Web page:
The success of the Angels, who are returning to the playoffs for the first time in 16 years, and the consummation of a new labor agreement, ensuring there will be no work stoppage for four years and possibly easing baseball's competitive and revenue disparities, seem to have revived the long-dormant efforts of the Walt Disney Co. to sell the team.
Sources said Saturday that the Nederlander family, one of the last independent operators in the increasingly consolidated entertainment and production business, has expressed interest.
Disney officials declined to comment, but lawyer Neil Papiano, who represents the Nederlanders, confirmed what he described as "very preliminary discussions" regarding the Angels and added that Disney and the Nederlanders have been "longtime partners" in several entertainment ventures.
"Given their relationship and the Nederlanders' interest in baseball, it's probably not surprising that the Angels would have come up," Papiano said. "However, it's very preliminary. No one at this point has asked to look at any of the club's figures or books."
That step would require approval of the commissioner's office and might have to wait until the division series between the Angels and New York Yankees is concluded, given the Nederlanders' financial ties to the Yankees. James Nederlander Sr. and his brother, Robert, are limited partners in the Yankees, and Robert served as Yankee president in 1990-91. They would have to divest those holdings under baseball rules if they were to buy the Angels.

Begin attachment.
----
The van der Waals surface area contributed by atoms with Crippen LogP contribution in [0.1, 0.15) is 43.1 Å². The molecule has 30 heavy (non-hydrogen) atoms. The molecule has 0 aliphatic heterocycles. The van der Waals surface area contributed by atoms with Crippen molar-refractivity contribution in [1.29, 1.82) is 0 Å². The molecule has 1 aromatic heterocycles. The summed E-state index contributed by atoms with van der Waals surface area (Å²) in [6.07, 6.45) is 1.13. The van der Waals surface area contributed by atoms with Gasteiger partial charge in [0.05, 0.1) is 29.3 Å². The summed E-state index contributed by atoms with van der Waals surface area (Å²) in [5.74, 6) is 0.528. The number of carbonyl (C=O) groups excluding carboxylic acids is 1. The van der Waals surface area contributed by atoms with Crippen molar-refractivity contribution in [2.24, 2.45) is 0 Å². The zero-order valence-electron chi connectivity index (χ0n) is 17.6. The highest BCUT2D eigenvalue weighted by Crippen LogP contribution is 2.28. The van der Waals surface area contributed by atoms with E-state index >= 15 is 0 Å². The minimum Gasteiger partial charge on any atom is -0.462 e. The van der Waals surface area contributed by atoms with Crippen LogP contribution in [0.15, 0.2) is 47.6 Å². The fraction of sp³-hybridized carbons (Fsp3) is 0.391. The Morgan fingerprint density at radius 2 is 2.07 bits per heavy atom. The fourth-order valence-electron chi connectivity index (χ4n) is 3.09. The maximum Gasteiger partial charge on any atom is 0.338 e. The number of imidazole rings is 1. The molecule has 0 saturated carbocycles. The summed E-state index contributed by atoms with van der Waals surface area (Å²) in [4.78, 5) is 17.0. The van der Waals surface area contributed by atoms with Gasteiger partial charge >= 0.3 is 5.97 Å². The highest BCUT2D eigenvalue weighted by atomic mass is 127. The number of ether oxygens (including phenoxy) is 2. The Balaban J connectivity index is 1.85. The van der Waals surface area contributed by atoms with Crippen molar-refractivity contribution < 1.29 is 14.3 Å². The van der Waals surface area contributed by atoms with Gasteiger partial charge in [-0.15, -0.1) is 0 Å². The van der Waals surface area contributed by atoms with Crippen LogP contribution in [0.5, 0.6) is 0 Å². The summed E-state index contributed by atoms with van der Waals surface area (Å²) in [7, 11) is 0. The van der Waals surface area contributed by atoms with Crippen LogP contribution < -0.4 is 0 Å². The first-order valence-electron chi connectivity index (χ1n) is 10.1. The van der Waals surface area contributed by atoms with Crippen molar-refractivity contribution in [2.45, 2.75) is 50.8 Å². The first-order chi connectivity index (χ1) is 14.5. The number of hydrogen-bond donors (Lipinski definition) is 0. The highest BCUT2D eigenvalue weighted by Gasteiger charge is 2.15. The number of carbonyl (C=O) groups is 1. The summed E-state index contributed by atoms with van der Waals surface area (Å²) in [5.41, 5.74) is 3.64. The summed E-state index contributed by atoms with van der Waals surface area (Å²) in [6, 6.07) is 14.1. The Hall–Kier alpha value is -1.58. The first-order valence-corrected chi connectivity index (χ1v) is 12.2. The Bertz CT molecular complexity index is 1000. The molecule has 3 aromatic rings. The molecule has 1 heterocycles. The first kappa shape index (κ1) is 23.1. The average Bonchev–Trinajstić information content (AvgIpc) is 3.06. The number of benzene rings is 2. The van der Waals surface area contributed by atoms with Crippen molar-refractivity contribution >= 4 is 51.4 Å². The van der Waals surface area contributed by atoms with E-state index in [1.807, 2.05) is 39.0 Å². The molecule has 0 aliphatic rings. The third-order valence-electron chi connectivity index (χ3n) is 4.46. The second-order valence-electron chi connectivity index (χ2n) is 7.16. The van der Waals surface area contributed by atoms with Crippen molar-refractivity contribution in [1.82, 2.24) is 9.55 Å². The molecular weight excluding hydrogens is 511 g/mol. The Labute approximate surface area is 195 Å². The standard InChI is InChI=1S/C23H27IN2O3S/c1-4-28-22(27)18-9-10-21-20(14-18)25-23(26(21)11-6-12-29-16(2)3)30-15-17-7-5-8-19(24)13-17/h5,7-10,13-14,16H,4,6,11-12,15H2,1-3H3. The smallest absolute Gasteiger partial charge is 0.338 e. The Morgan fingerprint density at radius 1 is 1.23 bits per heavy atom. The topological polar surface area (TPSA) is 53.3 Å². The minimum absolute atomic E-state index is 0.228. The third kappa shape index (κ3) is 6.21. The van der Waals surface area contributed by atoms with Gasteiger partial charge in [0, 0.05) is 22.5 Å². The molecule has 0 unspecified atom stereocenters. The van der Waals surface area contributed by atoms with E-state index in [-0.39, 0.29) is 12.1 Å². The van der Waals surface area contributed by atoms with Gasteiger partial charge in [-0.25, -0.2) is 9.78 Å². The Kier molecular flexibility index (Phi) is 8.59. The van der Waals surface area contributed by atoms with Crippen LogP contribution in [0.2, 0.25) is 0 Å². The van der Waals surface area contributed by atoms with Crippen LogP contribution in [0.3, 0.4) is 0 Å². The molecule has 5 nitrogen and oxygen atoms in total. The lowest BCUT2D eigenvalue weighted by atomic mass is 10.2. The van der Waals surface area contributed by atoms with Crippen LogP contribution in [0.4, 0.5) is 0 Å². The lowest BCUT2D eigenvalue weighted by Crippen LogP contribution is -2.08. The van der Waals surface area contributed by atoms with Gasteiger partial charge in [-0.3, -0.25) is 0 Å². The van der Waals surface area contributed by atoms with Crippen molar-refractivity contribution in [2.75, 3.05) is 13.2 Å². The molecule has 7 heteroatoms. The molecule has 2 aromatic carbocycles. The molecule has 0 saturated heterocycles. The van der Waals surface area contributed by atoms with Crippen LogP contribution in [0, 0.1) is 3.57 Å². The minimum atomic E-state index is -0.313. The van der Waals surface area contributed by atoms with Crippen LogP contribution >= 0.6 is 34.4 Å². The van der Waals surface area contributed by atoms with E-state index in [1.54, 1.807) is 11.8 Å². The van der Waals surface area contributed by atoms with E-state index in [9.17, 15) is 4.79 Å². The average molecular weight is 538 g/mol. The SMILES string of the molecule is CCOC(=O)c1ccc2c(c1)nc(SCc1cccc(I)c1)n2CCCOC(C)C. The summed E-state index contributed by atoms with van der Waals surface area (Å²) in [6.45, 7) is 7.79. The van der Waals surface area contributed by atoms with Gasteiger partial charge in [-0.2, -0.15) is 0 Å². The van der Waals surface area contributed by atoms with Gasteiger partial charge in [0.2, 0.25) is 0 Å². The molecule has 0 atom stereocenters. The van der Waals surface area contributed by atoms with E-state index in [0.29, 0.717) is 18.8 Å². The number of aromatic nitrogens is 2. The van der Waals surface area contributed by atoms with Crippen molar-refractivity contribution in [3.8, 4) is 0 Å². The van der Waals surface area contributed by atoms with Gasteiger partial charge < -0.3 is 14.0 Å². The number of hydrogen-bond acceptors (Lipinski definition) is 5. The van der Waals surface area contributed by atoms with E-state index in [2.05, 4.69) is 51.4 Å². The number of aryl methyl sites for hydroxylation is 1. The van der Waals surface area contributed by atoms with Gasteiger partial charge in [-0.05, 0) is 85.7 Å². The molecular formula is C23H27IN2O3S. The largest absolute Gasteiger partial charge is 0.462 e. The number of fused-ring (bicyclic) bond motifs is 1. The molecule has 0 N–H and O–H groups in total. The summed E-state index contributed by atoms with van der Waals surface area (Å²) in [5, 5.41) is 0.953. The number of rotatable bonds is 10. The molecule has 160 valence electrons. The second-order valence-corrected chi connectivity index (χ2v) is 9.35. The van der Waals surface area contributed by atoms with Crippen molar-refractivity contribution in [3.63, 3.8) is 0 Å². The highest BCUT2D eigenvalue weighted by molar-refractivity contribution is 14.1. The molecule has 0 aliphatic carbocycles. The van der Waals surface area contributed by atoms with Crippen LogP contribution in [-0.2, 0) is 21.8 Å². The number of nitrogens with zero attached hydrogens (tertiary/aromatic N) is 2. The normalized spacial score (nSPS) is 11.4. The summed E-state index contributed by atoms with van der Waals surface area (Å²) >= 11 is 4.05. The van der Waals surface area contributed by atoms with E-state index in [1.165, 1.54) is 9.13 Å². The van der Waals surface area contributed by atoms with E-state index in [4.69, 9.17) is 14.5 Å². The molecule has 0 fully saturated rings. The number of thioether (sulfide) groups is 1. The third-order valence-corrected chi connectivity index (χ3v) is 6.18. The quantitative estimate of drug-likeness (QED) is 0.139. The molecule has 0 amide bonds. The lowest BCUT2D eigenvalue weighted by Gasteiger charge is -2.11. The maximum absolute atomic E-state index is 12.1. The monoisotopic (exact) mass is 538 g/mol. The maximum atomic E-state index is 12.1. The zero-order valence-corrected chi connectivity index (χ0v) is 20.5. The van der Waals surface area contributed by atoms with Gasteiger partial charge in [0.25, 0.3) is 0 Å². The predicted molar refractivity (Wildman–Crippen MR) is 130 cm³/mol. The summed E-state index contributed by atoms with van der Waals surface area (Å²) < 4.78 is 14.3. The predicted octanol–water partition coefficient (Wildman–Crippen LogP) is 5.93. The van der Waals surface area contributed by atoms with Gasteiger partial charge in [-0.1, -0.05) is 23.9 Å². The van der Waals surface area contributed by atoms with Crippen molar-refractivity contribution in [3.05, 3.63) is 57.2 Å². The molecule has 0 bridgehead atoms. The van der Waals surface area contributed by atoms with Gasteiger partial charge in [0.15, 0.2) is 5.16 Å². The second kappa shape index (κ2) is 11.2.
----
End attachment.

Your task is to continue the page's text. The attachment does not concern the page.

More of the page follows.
The Nederlanders own theaters from New York to Los Angeles and are involved in the production of a wide variety of Broadway shows and concerts.
Their companies own or lease or operate and/or exclusively book several Southern California venues, including the Greek Theatre (which they plan to operate in conjunction with the House of Blues), Pantages Theatre and Arrowhead Pond of Anaheim, where Disney's Mighty Ducks play.
The Nederlanders are not alone in their interest in the Angels, who have suddenly become a hot ticket in Orange County and taken on the look of a hot property.
Although the status of negotiations between Disney and Alabama businessman Donald Watkins is unclear, The Times reported in Saturday's editions that Carlos Peralta, a billionaire who owns a Mexican League baseball team, is also pursuing the Angels.
In March, Forbes magazine listed Peralta among the 400 richest people in the world and estimated his net worth at $1.3 billion. A baseball official said Saturday that Peralta is sincere in his desire to buy a major league team and hopes to meet with Disney officials soon.
In its desire to sell the Angels, separately or in tandem with the Ducks, Disney has hired Lehman Brothers, a New York investment banking firm, to identify potential buyers and aggressively shop the teams.
Ross Newhan and Jeff Leeds
(8-9, 4.91 ERA)
Edison Field, 1 p.m.
TV--Fox Sports Net
Radio--KLAC (570), XPRS (1090)
Update--The Angels are inviting fans to join in a send-off to New York after today's regular-season finale. Approximately one hour after the final out, the Angels' traveling party, bound for the division series against the Yankees that starts Tuesday night at Yankee Stadium, will depart through the home plate gate directly in front of the ballpark. From there, the Angels will be bused to Long Beach Airport for the flight east.